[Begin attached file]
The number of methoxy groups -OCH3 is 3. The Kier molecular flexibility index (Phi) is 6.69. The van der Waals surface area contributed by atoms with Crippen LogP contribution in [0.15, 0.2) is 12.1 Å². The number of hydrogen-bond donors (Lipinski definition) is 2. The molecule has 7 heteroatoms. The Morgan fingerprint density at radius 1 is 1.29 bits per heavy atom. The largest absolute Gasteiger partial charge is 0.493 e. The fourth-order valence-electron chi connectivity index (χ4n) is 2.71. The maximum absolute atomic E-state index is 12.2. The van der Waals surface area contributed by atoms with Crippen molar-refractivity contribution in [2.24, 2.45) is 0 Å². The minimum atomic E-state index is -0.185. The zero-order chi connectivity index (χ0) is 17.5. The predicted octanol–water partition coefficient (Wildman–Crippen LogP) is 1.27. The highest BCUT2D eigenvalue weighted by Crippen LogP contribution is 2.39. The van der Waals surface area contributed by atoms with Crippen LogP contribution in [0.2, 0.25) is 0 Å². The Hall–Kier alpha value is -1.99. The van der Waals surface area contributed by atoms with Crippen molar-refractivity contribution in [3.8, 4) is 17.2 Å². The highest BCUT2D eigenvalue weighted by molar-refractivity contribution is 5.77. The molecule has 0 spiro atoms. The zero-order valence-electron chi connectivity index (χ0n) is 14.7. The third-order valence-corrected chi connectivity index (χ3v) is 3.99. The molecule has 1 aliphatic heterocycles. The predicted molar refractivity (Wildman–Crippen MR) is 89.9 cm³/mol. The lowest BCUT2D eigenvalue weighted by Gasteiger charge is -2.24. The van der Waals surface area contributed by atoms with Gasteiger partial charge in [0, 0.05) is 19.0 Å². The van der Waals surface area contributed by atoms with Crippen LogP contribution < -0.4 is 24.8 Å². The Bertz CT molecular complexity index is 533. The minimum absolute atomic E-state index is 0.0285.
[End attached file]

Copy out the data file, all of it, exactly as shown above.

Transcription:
The number of methoxy groups -OCH3 is 3. The Kier molecular flexibility index (Phi) is 6.69. The van der Waals surface area contributed by atoms with Crippen LogP contribution in [0.15, 0.2) is 12.1 Å². The number of hydrogen-bond donors (Lipinski definition) is 2. The molecule has 7 heteroatoms. The Morgan fingerprint density at radius 1 is 1.29 bits per heavy atom. The largest absolute Gasteiger partial charge is 0.493 e. The fourth-order valence-electron chi connectivity index (χ4n) is 2.71. The maximum absolute atomic E-state index is 12.2. The van der Waals surface area contributed by atoms with Crippen molar-refractivity contribution in [2.24, 2.45) is 0 Å². The minimum atomic E-state index is -0.185. The zero-order chi connectivity index (χ0) is 17.5. The predicted octanol–water partition coefficient (Wildman–Crippen LogP) is 1.27. The highest BCUT2D eigenvalue weighted by Crippen LogP contribution is 2.39. The van der Waals surface area contributed by atoms with Crippen LogP contribution in [0.2, 0.25) is 0 Å². The Hall–Kier alpha value is -1.99. The van der Waals surface area contributed by atoms with Crippen molar-refractivity contribution in [3.8, 4) is 17.2 Å². The highest BCUT2D eigenvalue weighted by molar-refractivity contribution is 5.77. The molecule has 0 spiro atoms. The zero-order valence-electron chi connectivity index (χ0n) is 14.7. The third-order valence-corrected chi connectivity index (χ3v) is 3.99. The molecule has 1 aliphatic heterocycles. The predicted molar refractivity (Wildman–Crippen MR) is 89.9 cm³/mol. The lowest BCUT2D eigenvalue weighted by Gasteiger charge is -2.24. The van der Waals surface area contributed by atoms with Gasteiger partial charge in [0, 0.05) is 19.0 Å². The van der Waals surface area contributed by atoms with Crippen LogP contribution < -0.4 is 24.8 Å². The Bertz CT molecular complexity index is 533. The minimum absolute atomic E-state index is 0.0285.